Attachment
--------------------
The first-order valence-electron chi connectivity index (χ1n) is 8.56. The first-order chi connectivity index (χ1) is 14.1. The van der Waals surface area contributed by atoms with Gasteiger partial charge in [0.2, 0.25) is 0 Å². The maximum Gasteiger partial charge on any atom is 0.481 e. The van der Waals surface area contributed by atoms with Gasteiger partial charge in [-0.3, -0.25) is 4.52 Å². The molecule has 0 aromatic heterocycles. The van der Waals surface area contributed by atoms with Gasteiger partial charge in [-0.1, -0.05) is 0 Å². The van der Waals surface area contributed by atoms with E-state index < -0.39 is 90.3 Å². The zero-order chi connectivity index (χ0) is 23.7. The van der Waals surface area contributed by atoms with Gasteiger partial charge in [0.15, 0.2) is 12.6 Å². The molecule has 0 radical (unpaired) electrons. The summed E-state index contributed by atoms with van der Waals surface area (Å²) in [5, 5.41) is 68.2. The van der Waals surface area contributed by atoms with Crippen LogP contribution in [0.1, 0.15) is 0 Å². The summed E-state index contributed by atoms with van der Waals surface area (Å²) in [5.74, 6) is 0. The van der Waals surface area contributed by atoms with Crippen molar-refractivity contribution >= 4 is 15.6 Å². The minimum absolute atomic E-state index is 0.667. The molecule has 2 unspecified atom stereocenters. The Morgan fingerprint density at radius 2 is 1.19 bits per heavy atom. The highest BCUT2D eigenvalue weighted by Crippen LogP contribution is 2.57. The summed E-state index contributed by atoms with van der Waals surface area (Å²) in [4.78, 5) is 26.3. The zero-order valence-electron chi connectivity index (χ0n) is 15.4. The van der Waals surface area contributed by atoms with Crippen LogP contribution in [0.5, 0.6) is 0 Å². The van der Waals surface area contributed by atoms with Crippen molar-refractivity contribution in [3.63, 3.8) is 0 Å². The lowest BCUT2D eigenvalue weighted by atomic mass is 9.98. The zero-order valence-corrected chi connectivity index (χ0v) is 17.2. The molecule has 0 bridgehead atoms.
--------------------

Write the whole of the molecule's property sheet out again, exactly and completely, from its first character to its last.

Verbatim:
The first-order valence-electron chi connectivity index (χ1n) is 8.56. The first-order chi connectivity index (χ1) is 14.1. The van der Waals surface area contributed by atoms with Gasteiger partial charge in [0.2, 0.25) is 0 Å². The maximum Gasteiger partial charge on any atom is 0.481 e. The van der Waals surface area contributed by atoms with Gasteiger partial charge in [-0.3, -0.25) is 4.52 Å². The molecule has 0 aromatic heterocycles. The van der Waals surface area contributed by atoms with Gasteiger partial charge in [-0.1, -0.05) is 0 Å². The van der Waals surface area contributed by atoms with E-state index < -0.39 is 90.3 Å². The zero-order chi connectivity index (χ0) is 23.7. The van der Waals surface area contributed by atoms with Gasteiger partial charge in [0.15, 0.2) is 12.6 Å². The molecule has 0 radical (unpaired) electrons. The summed E-state index contributed by atoms with van der Waals surface area (Å²) in [5, 5.41) is 68.2. The van der Waals surface area contributed by atoms with Crippen LogP contribution in [0.1, 0.15) is 0 Å². The summed E-state index contributed by atoms with van der Waals surface area (Å²) in [5.74, 6) is 0. The van der Waals surface area contributed by atoms with Crippen molar-refractivity contribution >= 4 is 15.6 Å². The minimum absolute atomic E-state index is 0.667. The molecule has 2 unspecified atom stereocenters. The Morgan fingerprint density at radius 2 is 1.19 bits per heavy atom. The highest BCUT2D eigenvalue weighted by Crippen LogP contribution is 2.57. The summed E-state index contributed by atoms with van der Waals surface area (Å²) in [4.78, 5) is 26.3. The zero-order valence-electron chi connectivity index (χ0n) is 15.4. The van der Waals surface area contributed by atoms with Crippen LogP contribution in [0.5, 0.6) is 0 Å². The van der Waals surface area contributed by atoms with Crippen molar-refractivity contribution in [3.63, 3.8) is 0 Å². The lowest BCUT2D eigenvalue weighted by atomic mass is 9.98. The zero-order valence-corrected chi connectivity index (χ0v) is 17.2. The molecule has 0 bridgehead atoms.